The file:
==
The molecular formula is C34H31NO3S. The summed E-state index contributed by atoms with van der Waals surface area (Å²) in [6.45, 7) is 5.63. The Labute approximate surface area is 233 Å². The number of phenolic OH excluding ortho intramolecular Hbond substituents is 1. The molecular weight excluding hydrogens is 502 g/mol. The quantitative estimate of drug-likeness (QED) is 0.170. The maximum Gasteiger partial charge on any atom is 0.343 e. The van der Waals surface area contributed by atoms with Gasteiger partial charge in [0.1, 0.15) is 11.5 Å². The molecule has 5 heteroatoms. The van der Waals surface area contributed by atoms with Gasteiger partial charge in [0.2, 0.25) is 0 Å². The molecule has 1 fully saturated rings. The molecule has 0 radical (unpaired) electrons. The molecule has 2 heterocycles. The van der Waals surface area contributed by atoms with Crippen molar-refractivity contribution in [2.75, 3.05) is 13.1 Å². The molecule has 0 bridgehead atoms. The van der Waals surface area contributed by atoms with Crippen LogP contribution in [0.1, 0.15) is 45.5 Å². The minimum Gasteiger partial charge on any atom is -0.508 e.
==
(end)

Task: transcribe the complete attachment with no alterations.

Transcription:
The molecular formula is C34H31NO3S. The summed E-state index contributed by atoms with van der Waals surface area (Å²) in [6.45, 7) is 5.63. The Labute approximate surface area is 233 Å². The number of phenolic OH excluding ortho intramolecular Hbond substituents is 1. The molecular weight excluding hydrogens is 502 g/mol. The quantitative estimate of drug-likeness (QED) is 0.170. The maximum Gasteiger partial charge on any atom is 0.343 e. The van der Waals surface area contributed by atoms with Gasteiger partial charge in [0.1, 0.15) is 11.5 Å². The molecule has 5 heteroatoms. The van der Waals surface area contributed by atoms with Gasteiger partial charge in [0.2, 0.25) is 0 Å². The molecule has 1 fully saturated rings. The molecule has 0 radical (unpaired) electrons. The molecule has 2 heterocycles. The van der Waals surface area contributed by atoms with Crippen molar-refractivity contribution in [2.75, 3.05) is 13.1 Å². The molecule has 0 bridgehead atoms. The van der Waals surface area contributed by atoms with Crippen LogP contribution in [0.1, 0.15) is 45.5 Å². The minimum Gasteiger partial charge on any atom is -0.508 e.